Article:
Designer Carl Malmsten
Mabulator Easy Chairs by Carl Malmsten (1943)
Photo © Studio Schalling
Cabinet by Carl Malmsten for Hjalmar Wikström
Photo © Studio Schalling
Pine Desk from Carl Malmsten (1930s)
Photo © Nordlings Antik AB
Side Tables by Carl Malmsten for Carl Löfving & Co (1960s)
Photo © Modernisten (Isak Ström Modernisten AB)
Going against the grain of his contemporaries, Swedish architect-designer Carl Malmsten (1888-1972) was a strong critic of functionalism and a proponent of traditional Swedish craftsmanship. Malmsten was also a devoted educator who sought alternative approaches and methods to developing hand-produced products.
Malmsten was born in 1888 in Stockholm, going on to study at the University of Stockholm, graduating in 1908. He then gained practical experience through a carpentry internship at the Nordic Museum and at Skansen (1909-1910). From 1911 until 1916, he worked in various architectural firms.
In 1916, at the age of 28, Malmsten established his studio in Stockholm, working as a freelancer in furniture design. That same year, he won a furniture competition for Stockholm’s new City Hall. With the exposure of his furniture designs, he soon became a highly sought after designer, and in 1917 exhibited alongside esteemed Swedish architect-designers by the like of Gunnar Asplund and Uno Åhrén at The Home Exhibition. Malmsten’s lifetime goal was to create practical furniture that would developed the user’s well-being and create total harmony within the space the furniture occupied. With a fine eye for detailing, he was meticulous in his construction, often focusing on the direction of fibers, as well as refining and preserving the structure of each piece.
Sometime between 1904 and 1973, he designed for the world-famous NK Department Store in Stockholm. During in the 1920s, Malmsten was commissioned to create furnishings for a number of highly important clients, including the prince of Sweden, Gustaf VI Adolf in the Ulriksdal Palace (1923), Stockholm’s Concert Hall (1928), The Swedish Match Company (1928), Waldorf-Astoria in New York (1930), and the House of the League of Nations in Geneva (1934). Most of his furniture was named after the towns or clients who commissioned them.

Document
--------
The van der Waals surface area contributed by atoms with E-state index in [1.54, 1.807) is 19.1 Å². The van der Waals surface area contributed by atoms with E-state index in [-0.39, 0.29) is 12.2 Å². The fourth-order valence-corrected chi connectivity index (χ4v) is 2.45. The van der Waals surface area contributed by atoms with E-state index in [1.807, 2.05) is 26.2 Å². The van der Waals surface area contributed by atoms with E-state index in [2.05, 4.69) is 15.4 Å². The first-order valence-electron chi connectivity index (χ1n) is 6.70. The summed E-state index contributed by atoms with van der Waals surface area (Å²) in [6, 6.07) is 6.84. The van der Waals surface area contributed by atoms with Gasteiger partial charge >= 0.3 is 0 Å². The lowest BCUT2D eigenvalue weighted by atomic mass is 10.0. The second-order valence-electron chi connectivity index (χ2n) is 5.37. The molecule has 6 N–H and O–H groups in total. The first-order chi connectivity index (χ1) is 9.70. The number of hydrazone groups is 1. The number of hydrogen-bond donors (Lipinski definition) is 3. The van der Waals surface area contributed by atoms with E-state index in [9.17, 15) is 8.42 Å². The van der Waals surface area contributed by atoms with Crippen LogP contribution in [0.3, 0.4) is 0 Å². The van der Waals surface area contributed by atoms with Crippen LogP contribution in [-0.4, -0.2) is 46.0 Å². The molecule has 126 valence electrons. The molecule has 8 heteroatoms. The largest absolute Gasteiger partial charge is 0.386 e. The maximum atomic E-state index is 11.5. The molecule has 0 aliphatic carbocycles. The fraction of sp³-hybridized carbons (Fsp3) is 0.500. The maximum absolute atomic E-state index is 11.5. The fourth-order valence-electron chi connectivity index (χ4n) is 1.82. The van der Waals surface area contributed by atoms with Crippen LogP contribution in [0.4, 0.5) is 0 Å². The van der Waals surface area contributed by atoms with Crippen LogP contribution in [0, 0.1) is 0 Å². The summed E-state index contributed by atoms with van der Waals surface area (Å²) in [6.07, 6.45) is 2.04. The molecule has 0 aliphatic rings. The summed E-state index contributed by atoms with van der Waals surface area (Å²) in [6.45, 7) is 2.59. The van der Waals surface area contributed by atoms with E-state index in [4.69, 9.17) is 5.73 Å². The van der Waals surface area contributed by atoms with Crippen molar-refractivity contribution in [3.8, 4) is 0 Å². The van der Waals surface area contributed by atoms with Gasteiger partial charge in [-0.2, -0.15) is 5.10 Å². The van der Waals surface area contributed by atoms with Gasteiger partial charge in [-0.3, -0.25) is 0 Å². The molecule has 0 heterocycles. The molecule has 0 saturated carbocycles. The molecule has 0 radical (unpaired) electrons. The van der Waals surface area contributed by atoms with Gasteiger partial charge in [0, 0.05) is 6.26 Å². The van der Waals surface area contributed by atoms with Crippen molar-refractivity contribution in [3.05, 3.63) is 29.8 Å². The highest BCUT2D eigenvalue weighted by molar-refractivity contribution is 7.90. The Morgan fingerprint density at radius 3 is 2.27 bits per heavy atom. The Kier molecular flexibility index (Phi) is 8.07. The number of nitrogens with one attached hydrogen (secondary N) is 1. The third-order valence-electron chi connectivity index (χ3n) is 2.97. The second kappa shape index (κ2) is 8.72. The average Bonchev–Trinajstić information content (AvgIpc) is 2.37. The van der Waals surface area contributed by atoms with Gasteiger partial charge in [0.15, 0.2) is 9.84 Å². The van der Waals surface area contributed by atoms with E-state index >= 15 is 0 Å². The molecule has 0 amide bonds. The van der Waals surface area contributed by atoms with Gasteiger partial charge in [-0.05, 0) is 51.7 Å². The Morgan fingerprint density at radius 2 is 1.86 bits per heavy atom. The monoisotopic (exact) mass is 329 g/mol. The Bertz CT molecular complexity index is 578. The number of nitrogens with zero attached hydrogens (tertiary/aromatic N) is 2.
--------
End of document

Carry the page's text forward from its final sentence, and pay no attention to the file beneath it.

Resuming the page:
In 1930, Malmsten founded the Carl Malmsten Furniture Studies in Stockholm, which later became its own department at the Linköpings University in 2000, offering educational courses in furniture design, cabinetmaking, furniture conservation, and furniture upholstery. In 1957, Malmsten established his second school, Capellagården, on the island of Öland in Vickleby. Today, the school offers courses in textile craft and design, cabinet making, furniture design, interior carpentry, ceramics, and organic horticulture.
Over the course of his illustrious career, Malmsten was awarded with several prestigious awards including the Prince Eugen Medal for design in 1945. Notably, he was a member of Svenska Slojdforeningen (Swedish Society of Industrial Design). He advocated the traditional role of the home as a place for gathering and leisure, believing that the rationalization of the home according to functionalist principles was a perversion of these import roles.
Malmsten passed away in 1972 on the island of Öland in Sweden. Malmsten continued to work, designing and teaching until his death. It is believed that the designer left behind more than 20,000 sketches and detailed drawings of his designs, which today are considered an exclusive cultural heritage and are part of the Siv and Carl Malmsten Memorial Foundation. Malmsten’s contribution to Swedish handicrafts and education is still remembered today, as he wished for future generations to have the opportunity to nurture their innate creative desires. His dedication and passion to Swedish design has afforded him, alongside Bruno Mathsson and Yngve Ekström, the title of one of Sweden's best known furniture designers.